The & operator performs a boolean AND operation on each bit of its integer arguments. A bit is set in the result only if the corresponding bit is set in both operands.
The | operator performs a boolean OR operation on each bit of its integer arguments. A bit is set in the result if the corresponding bit is set in one or both of the operands.
The ^ operator performs a boolean "exclusive OR" operation on each bit of its integer argument. Exclusive OR means either operand one is true or operand two is true, but not both. A bit is set in the result of this operation if a corresponding bit is set in one (but not both) of the two operands.
The << operator moves all bits in its first operand to the left by the number of places specified in the second operand, which should be an integer between 1 and 31. For example, in the operation a << 1, the first bit (the ones bit) of a becomes the second bit (the twos bit), the second bit of a becomes the third, etc. A zero is used for the new first bit, and the value of the 32nd bit is lost. Shifting a value left by one position is equivalent to multiplying by 2. Shifting two positions is equivalent to multiplying by 4, and so on.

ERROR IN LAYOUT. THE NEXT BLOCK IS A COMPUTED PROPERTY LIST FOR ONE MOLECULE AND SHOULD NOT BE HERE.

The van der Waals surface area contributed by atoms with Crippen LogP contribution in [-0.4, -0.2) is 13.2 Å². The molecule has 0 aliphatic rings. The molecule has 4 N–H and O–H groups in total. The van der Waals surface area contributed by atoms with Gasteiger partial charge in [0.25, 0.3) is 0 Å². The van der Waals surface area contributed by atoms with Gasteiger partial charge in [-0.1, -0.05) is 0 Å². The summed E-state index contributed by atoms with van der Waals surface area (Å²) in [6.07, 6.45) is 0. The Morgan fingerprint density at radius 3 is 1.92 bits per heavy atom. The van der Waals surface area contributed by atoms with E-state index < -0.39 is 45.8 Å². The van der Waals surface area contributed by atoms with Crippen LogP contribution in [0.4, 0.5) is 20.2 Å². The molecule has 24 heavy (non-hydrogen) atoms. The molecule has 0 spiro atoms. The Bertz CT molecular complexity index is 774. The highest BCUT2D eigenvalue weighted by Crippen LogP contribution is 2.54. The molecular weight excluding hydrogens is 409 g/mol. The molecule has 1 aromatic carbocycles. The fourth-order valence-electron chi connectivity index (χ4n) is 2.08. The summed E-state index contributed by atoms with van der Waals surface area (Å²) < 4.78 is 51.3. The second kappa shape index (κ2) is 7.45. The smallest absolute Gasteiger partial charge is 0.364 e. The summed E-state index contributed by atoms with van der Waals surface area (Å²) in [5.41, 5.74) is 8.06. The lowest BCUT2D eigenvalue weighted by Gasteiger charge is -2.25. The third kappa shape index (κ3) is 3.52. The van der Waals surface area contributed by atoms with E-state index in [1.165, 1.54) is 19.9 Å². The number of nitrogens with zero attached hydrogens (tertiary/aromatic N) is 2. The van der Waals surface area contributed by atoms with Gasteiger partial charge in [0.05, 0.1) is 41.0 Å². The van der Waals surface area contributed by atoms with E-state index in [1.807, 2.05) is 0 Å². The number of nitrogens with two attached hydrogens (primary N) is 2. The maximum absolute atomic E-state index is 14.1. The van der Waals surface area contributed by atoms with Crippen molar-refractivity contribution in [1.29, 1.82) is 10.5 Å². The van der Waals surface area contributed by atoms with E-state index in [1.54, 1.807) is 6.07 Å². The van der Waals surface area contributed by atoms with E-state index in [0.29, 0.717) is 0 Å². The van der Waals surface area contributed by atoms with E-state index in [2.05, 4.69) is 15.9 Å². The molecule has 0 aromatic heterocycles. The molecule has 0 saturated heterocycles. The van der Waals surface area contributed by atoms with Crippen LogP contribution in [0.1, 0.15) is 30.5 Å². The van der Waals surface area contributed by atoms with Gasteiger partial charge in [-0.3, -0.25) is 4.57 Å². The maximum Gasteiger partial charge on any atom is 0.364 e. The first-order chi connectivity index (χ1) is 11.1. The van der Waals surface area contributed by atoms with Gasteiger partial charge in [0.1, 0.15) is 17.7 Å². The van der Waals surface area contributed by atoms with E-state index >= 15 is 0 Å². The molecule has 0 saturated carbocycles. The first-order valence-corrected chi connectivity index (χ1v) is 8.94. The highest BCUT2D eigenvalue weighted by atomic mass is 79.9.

The >> operator moves all bits in its first operand to the right by the number of places specified in the second operand (an integer between 1 and 31). Bits that are shifted off the right are lost. The bits filled in on the left are the same as the sign bit of the original operand to preserve the sign of the result: If the first operand is positive, the result will have zeros filled in the high bits; if the first operand is negative, the result will have ones filled in the high bits. Shifting a value right one place is equivalent to dividing by two (discarding the remainder), shifting right two places is equivalent to integer division by four, and so on.
The >>> operator is just like the >> operator, except that the bits shifted in on the left are always zero, regardless of the sign of the first operand.